As the train came to a halt, we caught our first glimpse of Tabor. After following the coast past Tel Aviv and Caesarea, we changed trains at the port city of Haifa and began our inland route to the heart of Galilee. Here we found ourselves in the Jezreel Valley near Tel Megiddo, where Solomon kept his spacious horse stalls, popularly know as Armageddon, where the eschatological battle is due to take place. Alighting the air-conditioned train, we stepped into the heat, in view both of Tabor and the outskirts of Nazareth that creep out of a range of hills. We caught a public bus to spend our first nights in Galilee up in Nazareth before heading to Cana, the Sea of Galilee, and beyond. For the moment, we’ll fast forward to the final nights of our time in Galilee: Mt. Tabor.
The mystical mountain looms there alone in the flats of the valley. So steep, and almost oddly round, like half of an eggshell on its side. The Transfiguration is the apex, the glory, and the end of Christ’s life and ministry in Galilee. Walking with Jesus, listening to Him teach, witnessing his miracles and compassion—we might almost forget the eternal divinity from which He came and where He is headed. the glorious goal, to be raised up in beauty at the right hand of the Father. Walking along our trail of friendship and encounters, we might forget the interior life, love, and beauty to which He calls us—the life that will last for eternity.
The days leading up to our climb up Tabor got hotter and hotter, breaking 110 F. Through two nights of camping, reflection, quiet, and down time on the Galilee shore, the Lord had readied our spirits, and simplified our hearts. Taking his hand and leaning on each other made perseverance easy.
We gathered provisions in D’voria, the Arab village at the foot of the mount with a small bakery, a grocer, and a butcher. We had a light supper, and then stuffed food for two days into our packs and started our ascent, as the sun began to set. Winding up the switchback, we stopped to pray vespers, gazing out at the orange glow of the West. Just before the Magnificat, the muezzin call to prayer sounded down in D’voria, as if echoing the victory calls for the town’s namesake, Deborah, who here defeated the chariots of Sisera.
We continued climbing through the warm evening. We were walking up after hours, missing the tourists shuttles and rental cars that frequent the route by day. Now, the only traffic an occasional Israeli hiker or a car of picnicking Muslims. We passed through the Crusader gate, finally reaching the long, flat front drive, lined with walls and tall pines. A football field away, through the twilight, we could see the illuminated facade of the Catholic church. Just before reaching the locked gate leading into the Franciscan monastery and Holy Site, we turned and went through a gap in the Crusader wall, down a short, narrow trail to a terrace in the forest.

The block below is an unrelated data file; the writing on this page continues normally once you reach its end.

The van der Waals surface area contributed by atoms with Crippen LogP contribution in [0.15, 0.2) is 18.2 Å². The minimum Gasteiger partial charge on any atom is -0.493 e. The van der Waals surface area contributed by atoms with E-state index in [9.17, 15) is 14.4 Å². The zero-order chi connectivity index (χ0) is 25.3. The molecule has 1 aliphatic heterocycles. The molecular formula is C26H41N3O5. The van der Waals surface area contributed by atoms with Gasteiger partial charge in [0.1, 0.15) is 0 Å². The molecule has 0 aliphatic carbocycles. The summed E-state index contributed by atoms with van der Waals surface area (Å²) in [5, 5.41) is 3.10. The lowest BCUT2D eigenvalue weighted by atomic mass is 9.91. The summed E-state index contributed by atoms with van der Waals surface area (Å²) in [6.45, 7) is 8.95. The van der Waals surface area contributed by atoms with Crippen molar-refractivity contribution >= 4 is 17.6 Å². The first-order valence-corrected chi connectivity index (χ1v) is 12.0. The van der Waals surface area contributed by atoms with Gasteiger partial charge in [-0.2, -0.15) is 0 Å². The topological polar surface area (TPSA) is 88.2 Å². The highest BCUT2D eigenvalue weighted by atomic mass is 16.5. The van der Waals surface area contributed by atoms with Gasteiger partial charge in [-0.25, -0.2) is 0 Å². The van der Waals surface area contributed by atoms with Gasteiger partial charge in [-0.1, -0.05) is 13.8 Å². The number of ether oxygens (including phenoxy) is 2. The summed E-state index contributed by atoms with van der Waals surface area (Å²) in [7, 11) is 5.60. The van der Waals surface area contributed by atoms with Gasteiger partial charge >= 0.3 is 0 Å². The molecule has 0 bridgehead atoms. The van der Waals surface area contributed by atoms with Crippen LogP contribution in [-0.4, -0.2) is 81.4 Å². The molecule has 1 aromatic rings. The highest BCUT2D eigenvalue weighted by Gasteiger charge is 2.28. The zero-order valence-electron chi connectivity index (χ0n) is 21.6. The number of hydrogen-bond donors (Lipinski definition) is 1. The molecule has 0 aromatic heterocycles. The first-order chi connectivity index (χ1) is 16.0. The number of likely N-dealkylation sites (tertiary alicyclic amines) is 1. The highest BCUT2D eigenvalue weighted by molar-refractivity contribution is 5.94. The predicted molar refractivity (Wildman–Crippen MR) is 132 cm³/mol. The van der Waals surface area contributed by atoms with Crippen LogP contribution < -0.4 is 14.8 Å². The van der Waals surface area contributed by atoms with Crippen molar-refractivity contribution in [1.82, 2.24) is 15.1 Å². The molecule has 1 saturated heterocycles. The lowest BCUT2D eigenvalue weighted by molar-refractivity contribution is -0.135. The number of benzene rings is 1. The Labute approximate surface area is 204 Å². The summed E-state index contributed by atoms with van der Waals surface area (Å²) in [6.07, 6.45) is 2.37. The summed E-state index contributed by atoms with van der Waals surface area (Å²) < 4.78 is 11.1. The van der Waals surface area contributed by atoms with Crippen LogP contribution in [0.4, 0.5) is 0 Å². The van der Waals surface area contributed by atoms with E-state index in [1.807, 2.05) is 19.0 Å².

As Peter offered to pitch a tent, I took him up on the deal and pitched mine. The youth, preferring the open air and not fearing the mosquitos, rolled out their mats or put up their hammocks. We gathered around in the dark to discuss “hi-lows” and have our night reflection and blessing. Each night, in fact, we take this time to look back on the day, to call to mind our sins, but moreover, to recognize where the Lord has been present during our day. And so we began a time of silence that would prolong through the next day, a little retreat day here towards the end of our week in Galilee, but also as a spiritual conclusion for our stay in the Holy Land.
The next day and night up on the mountain were simple and personal. Most of us who awoke early, at the light of dawn, and bird calls that began before 5am. We found ourselves enveloped in mist, like the cloud that descended upon Peter, James, and John. It made them sleepy, and most of us were able to catch a bit more rest before our morning Mass and a reading of story of the Transfiguration. After breakfast in silence, we exposed the Blessed Sacrament on one of the large Crusader stones. We were each free to alternate times of adoration, spiritual direction, and wandering around the church, gardens, and ruins of the Holy Site.
“Adoring the Eucharist in the midst of thorny bushes which has caused us pain throughout the pilgrimage, I could better understand why Christ showed his disciples that He must suffer and die before raised on the third day. (Matthew 16:21). For we cannot fully understand Christ’s glory apart from His suffering, nor His suffering without His glory.” -Peitong
Upon the mountain, Christ conversed with Moses and Elijah. These were two figures who had come up again and again during our trip, both in our encounter with Judaism and in our Christian reading of the Biblical tradition. These two witnessed God’s revelation on the mountain top, and here they conversed with Christ about the ultimate revelation of the Father’s love that Christ would show us in his final ascent to Jerusalem.
After a month in this Land, Christ’s mission and his glorified beauty meant something new to each of us. At dinner, rather than share hi-lows of the day, we witnessed to each other the highlights and spiritual moments that each of us had experienced during our previous weeks of pilgrimage, formation, and service. The morning descent, however, was not just the beginning of the end; it was a descent on mission, as the next day we would visit sites of the Acts of the Apostles…but that can wait for another blogpost!